We all love seeing drug deals in film. A simple meetup and exchange of goods between two parties can go south from just one simple mishap. Throughout cinema, drug deals have developed a type of stereotype complete with cliché dialogue and scenarios. For example, we typically expect a tense environment between members of two gangs in a private location. However, what if it a film uses our knowledge of drug deals against us? $TACK$ revolves around two rivals, Hector (played by Mark Christopher Lawrence) and Reub (played by Tarnue Massaquoi), to meet up in order to exchange goods during the COVID-19 pandemic. At first, it seems like they’re making a drug deal. However, as the deal unfolds, the unexpected happens.
The film builds itself off of stereotypes of drug deals and plays on the audience’s biases and expectations when it comes to thinking what would happen. From the setting, lighting, cinematography, wardrobe, music and dialogue, we expect a drug deal between two feuding rivals. However, that simply is not the case. $TACK$ uses our expectations and stereotypes of a drug deal against us and subverts our expectations. Oftentimes in film, subverting an audience’s expectations is a very risky move as you run the gamut of ruining the viewing experience. However, when done right, subverting expectations enriches a film’s viewing experience.
Production on $TACK$ began during the early stages of the COVID-19 pandemic. Director Gerald Webb was inspired by Americans hysterically stocking up on toilet paper. Filming and principal photography lasted only nine hours and ended shortly before the official lockdowns. The film features a completely diverse cast with 67% of the cast being African-American and 33% being women. Personally, I would say that the casting helped drove the film’s message home of challenging our biases. Black people are often unfairly seen as more prone to crime than people of other races, and by showing an all-black cast doing a harmless activity masqueraded as a more sinister one really allows audiences to confront their own personal biases.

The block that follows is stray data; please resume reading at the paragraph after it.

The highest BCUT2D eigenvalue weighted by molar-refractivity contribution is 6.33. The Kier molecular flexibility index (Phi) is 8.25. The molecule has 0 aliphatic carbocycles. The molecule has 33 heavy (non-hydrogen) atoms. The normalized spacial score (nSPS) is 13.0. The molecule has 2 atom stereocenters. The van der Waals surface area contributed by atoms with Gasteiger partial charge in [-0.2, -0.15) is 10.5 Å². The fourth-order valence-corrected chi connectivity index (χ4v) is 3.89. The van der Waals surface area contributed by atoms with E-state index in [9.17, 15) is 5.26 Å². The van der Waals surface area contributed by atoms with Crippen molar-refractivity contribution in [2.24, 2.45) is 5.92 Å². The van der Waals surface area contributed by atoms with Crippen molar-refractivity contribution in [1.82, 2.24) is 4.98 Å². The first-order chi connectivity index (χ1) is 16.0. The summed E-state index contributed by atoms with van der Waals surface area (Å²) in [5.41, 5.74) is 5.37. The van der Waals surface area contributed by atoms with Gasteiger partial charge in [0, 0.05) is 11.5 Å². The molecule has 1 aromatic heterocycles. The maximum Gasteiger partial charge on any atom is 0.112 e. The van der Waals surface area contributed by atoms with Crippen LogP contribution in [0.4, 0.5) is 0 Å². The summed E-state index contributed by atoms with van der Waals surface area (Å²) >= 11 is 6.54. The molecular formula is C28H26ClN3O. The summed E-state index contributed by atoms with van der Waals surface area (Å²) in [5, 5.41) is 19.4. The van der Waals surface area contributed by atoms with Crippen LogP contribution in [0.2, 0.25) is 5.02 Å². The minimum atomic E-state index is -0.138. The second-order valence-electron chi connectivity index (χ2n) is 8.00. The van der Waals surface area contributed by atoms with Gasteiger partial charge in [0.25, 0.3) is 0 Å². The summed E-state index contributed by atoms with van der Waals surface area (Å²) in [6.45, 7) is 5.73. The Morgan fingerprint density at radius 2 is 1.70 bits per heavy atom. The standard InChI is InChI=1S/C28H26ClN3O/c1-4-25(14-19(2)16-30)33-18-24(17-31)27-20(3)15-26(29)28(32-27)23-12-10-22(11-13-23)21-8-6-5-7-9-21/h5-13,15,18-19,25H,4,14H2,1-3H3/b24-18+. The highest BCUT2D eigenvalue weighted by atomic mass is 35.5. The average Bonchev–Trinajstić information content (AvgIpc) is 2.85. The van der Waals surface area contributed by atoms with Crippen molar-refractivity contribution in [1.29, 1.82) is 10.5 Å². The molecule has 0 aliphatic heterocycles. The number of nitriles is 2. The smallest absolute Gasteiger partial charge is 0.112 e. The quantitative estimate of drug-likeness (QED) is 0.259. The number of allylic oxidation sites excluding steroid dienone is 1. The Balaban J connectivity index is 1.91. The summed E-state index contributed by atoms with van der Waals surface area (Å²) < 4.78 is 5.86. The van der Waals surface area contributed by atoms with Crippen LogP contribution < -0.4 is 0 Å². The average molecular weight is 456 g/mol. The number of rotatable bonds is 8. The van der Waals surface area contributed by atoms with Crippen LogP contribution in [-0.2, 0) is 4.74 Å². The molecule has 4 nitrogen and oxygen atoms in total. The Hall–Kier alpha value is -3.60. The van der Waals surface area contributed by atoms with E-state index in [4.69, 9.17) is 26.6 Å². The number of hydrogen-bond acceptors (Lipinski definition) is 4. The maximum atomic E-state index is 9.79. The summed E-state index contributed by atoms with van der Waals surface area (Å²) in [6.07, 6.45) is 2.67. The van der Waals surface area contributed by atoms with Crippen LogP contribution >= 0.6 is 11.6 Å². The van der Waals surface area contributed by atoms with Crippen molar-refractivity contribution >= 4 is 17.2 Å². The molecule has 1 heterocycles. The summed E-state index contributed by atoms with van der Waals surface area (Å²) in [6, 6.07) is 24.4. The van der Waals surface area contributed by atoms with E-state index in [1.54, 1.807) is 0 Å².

Besides directing, writing and producing the film, Gerald Webb was also responsible for writing the film’s ending song, Dropping Deuces. Using his background in rap, the song itself is catchy and funny to listen to, with lyrics that poke fun at toilet paper hoarders during the pandemic. In addition to writing the song, Webb also directed the music video which is just as outrageous and funny, perfect for a parody. The rest of the score is composed by Knappy who was in a hip-hop group with Webb back in the 1990s. Knappy himself is an acclaimed D.J. and utilizes a synth-like ambient instrumental to build tension. That tension slowly builds throughout the film until the twist is revealed at the end. If you ask me, the music lends itself as a perfect setup to the final twist.
When people think of movies, they typically expect a 1-2 hour long feature film and typically, short movies don’t get the attention and acclaim they deserve. Unlike their feature-length counterparts, short films do not have the luxury of added time to explain a theme or message. $TACK$ is a perfect example of making every minute count in a film. Not only does it use its time wisely, but it also keeps audiences engaged while getting its message across. It should come off as no surprise that $TACK$ was nominated and won numerous awards, including a nomination from the 2021 Daytime Emmy Awards for Outstanding Actor in a Lead Daytime Fiction Program.
All-in-all, $TACK$ is not only a funny parody of classic drug deals we see in cinema and TV, but it also builds on our knowledge of drug deals and uses it against us. With clever dialogue and writing, solid acting, unique music and a surprising twist, $TACK$ is a short movie that should get more attention and is one that I would recommend to all movie lovers out there.